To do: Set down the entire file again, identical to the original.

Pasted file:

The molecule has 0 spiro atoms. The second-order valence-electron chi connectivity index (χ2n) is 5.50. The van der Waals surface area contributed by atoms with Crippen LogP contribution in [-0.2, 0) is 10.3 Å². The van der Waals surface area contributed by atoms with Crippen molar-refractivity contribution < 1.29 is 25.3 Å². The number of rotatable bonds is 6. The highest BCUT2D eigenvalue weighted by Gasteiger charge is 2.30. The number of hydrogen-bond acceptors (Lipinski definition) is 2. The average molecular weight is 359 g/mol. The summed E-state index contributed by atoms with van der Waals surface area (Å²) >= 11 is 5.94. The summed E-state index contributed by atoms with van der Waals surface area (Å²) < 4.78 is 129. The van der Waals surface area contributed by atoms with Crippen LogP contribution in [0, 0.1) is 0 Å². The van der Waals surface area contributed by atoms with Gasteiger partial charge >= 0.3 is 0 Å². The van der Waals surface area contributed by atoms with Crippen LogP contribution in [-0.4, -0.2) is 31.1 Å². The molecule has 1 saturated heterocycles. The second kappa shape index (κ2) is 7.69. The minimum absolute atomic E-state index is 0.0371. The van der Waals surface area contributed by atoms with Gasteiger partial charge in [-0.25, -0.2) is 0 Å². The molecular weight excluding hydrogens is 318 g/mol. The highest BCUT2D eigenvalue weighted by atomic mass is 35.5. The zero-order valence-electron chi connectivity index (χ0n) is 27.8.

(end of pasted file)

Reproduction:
The molecule has 0 spiro atoms. The second-order valence-electron chi connectivity index (χ2n) is 5.50. The van der Waals surface area contributed by atoms with Crippen LogP contribution in [-0.2, 0) is 10.3 Å². The van der Waals surface area contributed by atoms with Crippen molar-refractivity contribution < 1.29 is 25.3 Å². The number of rotatable bonds is 6. The highest BCUT2D eigenvalue weighted by Gasteiger charge is 2.30. The number of hydrogen-bond acceptors (Lipinski definition) is 2. The average molecular weight is 359 g/mol. The summed E-state index contributed by atoms with van der Waals surface area (Å²) >= 11 is 5.94. The summed E-state index contributed by atoms with van der Waals surface area (Å²) < 4.78 is 129. The van der Waals surface area contributed by atoms with Crippen LogP contribution in [0, 0.1) is 0 Å². The van der Waals surface area contributed by atoms with Gasteiger partial charge >= 0.3 is 0 Å². The van der Waals surface area contributed by atoms with Crippen LogP contribution in [-0.4, -0.2) is 31.1 Å². The molecule has 1 saturated heterocycles. The second kappa shape index (κ2) is 7.69. The minimum absolute atomic E-state index is 0.0371. The van der Waals surface area contributed by atoms with Gasteiger partial charge in [-0.25, -0.2) is 0 Å². The molecular weight excluding hydrogens is 318 g/mol. The highest BCUT2D eigenvalue weighted by atomic mass is 35.5. The zero-order valence-electron chi connectivity index (χ0n) is 27.8.